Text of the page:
All p values reported were 2-sided and statistical significance was taken as p < 0.05. Statistical analyses were performed using R version 3.6.1 (R Foundation for Statistical Computing, Vienna, Austria) and Stata version 16 (StataCorp, College Station, TX).
NPHL collected 711 samples for the National HIV Molecular Surveillance Programme, of which 10 (1.4%) did not meet the inclusion criteria for this study (Fig. 1). A total of 701 newly-diagnosed HIV-infected individuals were included in the analysis, and they constituted 31.8% of all HIV cases notified to the National HIV Registry in 2013–2017.
Characteristics of study population
The median age at HIV diagnosis was 38 years (interquartile range [IQR], 28–51). The majority of the study population were male (94.2%), Chinese (72.0%), had never been married (72.8%), had attained education at post-secondary level (75.3%), and worked in professional/managerial positions or administrative/service-oriented sectors (62.6%) (Table 1). The main reasons for the current HIV test were medical care (38.1%), routine programmatic screening (31.8%), and voluntary testing (23.3%). Three in five newly-diagnosed HIV infections were attributed to homosexual/bisexual transmission (61.6%), and another 36.7% were accounted for by heterosexual contact. About half (52.5%) of the cases had undergone HIV test(s) prior to their diagnosis. Over two-thirds (65.0%) reported having regular and casual contacts only as sexual partners.
The socio-demographic and epidemiological characteristics of the 701 newly-diagnosed HIV-positive individuals in our study were broadly similar to the 2207 cases notified to the National HIV Registry during the five-year period (Table 1). There might have been an over-representation of HIV-positive individuals who acquired infection through sexual contact among men having sex with men (MSM) in our study (61.6%), when compared with that of all HIV notifications (56.2%).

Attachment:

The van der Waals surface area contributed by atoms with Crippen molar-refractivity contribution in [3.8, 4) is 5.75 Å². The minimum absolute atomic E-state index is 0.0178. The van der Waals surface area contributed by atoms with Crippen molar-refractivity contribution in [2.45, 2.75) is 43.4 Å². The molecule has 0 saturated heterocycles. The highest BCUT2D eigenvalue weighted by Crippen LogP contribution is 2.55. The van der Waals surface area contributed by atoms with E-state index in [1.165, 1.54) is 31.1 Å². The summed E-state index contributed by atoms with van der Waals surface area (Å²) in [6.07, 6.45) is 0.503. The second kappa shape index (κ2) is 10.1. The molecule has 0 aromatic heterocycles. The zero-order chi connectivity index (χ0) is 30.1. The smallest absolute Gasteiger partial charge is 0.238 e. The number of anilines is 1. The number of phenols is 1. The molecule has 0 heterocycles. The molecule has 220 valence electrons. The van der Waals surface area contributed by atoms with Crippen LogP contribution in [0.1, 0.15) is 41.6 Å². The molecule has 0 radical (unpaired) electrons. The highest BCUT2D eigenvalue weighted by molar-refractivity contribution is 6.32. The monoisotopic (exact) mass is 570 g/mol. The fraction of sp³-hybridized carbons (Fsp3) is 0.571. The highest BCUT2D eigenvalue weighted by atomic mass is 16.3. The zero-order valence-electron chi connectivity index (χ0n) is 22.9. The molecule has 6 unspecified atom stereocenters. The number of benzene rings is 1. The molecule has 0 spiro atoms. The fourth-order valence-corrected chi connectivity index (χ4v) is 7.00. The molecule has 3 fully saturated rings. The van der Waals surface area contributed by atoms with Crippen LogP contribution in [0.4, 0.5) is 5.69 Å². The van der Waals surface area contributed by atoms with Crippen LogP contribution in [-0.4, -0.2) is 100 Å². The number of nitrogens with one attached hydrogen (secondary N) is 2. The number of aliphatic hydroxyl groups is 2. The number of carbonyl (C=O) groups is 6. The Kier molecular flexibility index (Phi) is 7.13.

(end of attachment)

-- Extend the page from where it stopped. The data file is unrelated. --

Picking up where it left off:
Proportion of recent HIV infection
Of the 701 residual plasma samples tested, 180 (25.7%) were initially classified as recently infected by reactivity on the BED-CEIA. Of these 180 individuals, 47 had low CD4 count (< 200 cells/mm3) and they were therefore reclassified as having long-term infection according to RITA, leaving 133 individuals classified as recently infected (Fig. 1). None of these 133 individuals had an AIDS-defining illness at diagnosis, hence no further reclassification was needed. Overall, about one-fifth (19.0, 95% CI 16.2–22.0%) of the newly-diagnosed, treatment-naïve HIV-positive individuals had RHI.
The proportions of RHI in 2015 (31.1%) and 2017 (31.0%) were significantly higher than in 2014 (11.2%)(p < 0.01) (Fig. 2). Over the five-year study period, a significantly higher proportion of MSM (23.4, 95% CI 19.6–27.6%) had RHI compared with heterosexual men (11.1, 95% CI 7.6–15.9%). Stratification by year of HIV diagnosis revealed significant differences between these two exposure risk groups in 2016 and 2017 (Fig. 3).
Factors associated with recent HIV infection
Recently infected individuals were younger than those with long-term infection; the median age was 32 years (IQR 24–44) in cases with RHI and 36 years (IQR 29–52) among those with NRHI (p < 0.0005). Individuals aged 15–24 at HIV diagnosis constituted a significantly higher proportion of those with RHI, when compared with NRHI (25.6% vs 10.9%), whereas those aged ≥55 years made up a lower proportion (6.0% vs 19.2%) (Table 1). A significantly higher proportion of individuals classified as having RHI were never married (87.2% vs 69.4%), diagnosed in later years of 2015–2017 (87.2% vs 73.9%), detected via voluntary testing (33.8% vs 20.8%), infected via homosexual/bisexual mode of transmission (75.9% vs 58.3%), and had history of HIV test(s) prior to diagnosis (69.2% vs 48.6%).